Like

    1. No offense taken, Dan. I understand why you feel like I need to have credentials to write about writing. I discussed my point of view on the subject here: thefriendlyeditor.com/2015/06/03/amateur-writer/. I think that, in the end, what matters most is your gut reaction to whatever it is you’re reading. If your gut reaction is that you like it, then I say that you should trust yourself and not worry about what other people say. At any rate, thanks for dropping in and I hope to hear from you again!

      Like

  4. Hey! I’ve been writing since i was seven but only now have i realised why i dont like my stories as much as i would like to. Your blog is wonderful and it helps me understand what actually makes a book. Thank you so much, you gave me inspiration to write again:) May the new year give you many fresh ideas 😀

    Like

  5. I fully understand what you are doing with your blog and it is a very helpful resource. You give credit where credit is due and point people to good books that help them with their writing craft. Pay no attention to people like Dan who require credentials to learn and keep up the good work.

    Like

    1. Thanks so much, fellow writer, for taking the time to drop me a line of encouragement. I’m always incredibly appreciative and in awe of the supportive writing community on this blog. I hope to hear from you again!

      Like

  6. I found your blog actually searching on how to write like Rowling….because I can’t stop reading Harry Potter….continually trying to figure out how she strung out such an intricate plot and kept track of all those characters etc. You’ve done all the work for me! I also bought some of the books you recommended….Story Engineering is particularly helpful! And I’m loving Getting Into Character and Please Understand Me II. My writing is really going much deeper. Thank you so much for the helpful blog posts and recommendations!

    Like

    1. I’m so glad that my blog has been useful to you, Carrie. I love meeting other writers who are interested in the same stuff as I am! Keep on writing and stay in touch!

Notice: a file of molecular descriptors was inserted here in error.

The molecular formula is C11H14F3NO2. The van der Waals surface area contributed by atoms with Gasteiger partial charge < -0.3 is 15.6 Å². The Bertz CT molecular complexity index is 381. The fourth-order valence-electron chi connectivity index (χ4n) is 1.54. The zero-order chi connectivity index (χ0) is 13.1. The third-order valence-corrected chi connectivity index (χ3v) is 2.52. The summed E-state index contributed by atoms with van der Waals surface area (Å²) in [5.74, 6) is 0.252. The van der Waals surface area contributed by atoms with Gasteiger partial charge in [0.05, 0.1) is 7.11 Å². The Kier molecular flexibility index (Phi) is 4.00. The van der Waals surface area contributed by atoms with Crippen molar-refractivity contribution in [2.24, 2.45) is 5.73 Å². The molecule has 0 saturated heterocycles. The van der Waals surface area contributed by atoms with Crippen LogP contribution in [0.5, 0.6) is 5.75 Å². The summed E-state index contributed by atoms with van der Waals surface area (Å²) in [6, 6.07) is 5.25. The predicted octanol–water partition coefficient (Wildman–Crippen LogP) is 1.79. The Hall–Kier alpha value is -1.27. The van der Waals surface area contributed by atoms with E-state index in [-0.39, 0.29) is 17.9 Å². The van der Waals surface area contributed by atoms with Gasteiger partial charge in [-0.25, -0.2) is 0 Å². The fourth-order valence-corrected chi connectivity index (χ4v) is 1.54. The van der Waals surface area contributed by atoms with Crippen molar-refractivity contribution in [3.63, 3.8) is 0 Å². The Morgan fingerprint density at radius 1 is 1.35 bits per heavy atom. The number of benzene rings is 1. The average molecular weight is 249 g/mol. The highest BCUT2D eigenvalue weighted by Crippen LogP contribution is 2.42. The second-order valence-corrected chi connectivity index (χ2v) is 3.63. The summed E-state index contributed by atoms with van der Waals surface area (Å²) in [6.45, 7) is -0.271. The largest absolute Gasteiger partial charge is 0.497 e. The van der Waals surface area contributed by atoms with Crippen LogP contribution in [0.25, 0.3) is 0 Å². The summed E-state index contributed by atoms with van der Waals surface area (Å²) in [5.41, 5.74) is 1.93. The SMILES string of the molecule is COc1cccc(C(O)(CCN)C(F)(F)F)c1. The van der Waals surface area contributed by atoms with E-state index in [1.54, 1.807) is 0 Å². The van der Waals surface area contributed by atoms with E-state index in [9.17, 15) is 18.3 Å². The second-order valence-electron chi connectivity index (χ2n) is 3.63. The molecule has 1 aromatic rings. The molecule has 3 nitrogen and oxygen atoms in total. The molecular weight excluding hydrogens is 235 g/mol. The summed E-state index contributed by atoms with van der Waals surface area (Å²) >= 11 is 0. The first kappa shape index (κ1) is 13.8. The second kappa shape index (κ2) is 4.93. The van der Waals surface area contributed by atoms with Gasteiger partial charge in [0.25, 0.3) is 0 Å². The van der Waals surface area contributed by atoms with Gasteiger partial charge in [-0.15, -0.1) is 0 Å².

Like

  7. I’ve just subscribed this blog.
    I’m loving it everyday this being my fifth day confused where to start as every article triggers my nerve to start writing.
    Thank u so much

    Like

    1. Thanks for leaving a comment, Abi. It’s always nice to hear that my blog has resonated with another writer—that’s what I love most about blogging: connecting with other writers. Keep on writing and check in again soon!

      Like

  8. This is a FANTASTIC BLOG!!!! I am so happy that I stumbled across it! I’m in the process of writing my first novel, and have been mapping out the story structure of popular fiction to help understand the cadence of storytelling. You have saved me SO MUCH WORK!!!! THANK YOU!!!!!!!

    Like

  9. Hi Cary, I find your posts full of insight :0) Would you mind expounding on how effective Red Herrings are constructed within a narrative, and perhaps touch on how they may be integrated within say, the Setup and Pay off technique? There was a great post you did on subtle placing of key clues for setups planted for surprising payoffs and twists down the line, ie. Harry experiencing pain in his scar while looking at Snape past Quirrell in book 1. Mystery narratives such as Harry Potter extensively use of Red Herrings but I also feel like I’m missing nuances of the method to which I’m not quite privy too… for ex. how to make the Red Herrings actually contribute to the primary narrative drive of the plot, instead of derailing it or making the reader feel like it was an waste-of-time detour, and the like. Also, Red Herrings that may go across books at the Series levels and how to make that seamlessly work. Thank you so much!

    Like

Comments are closed.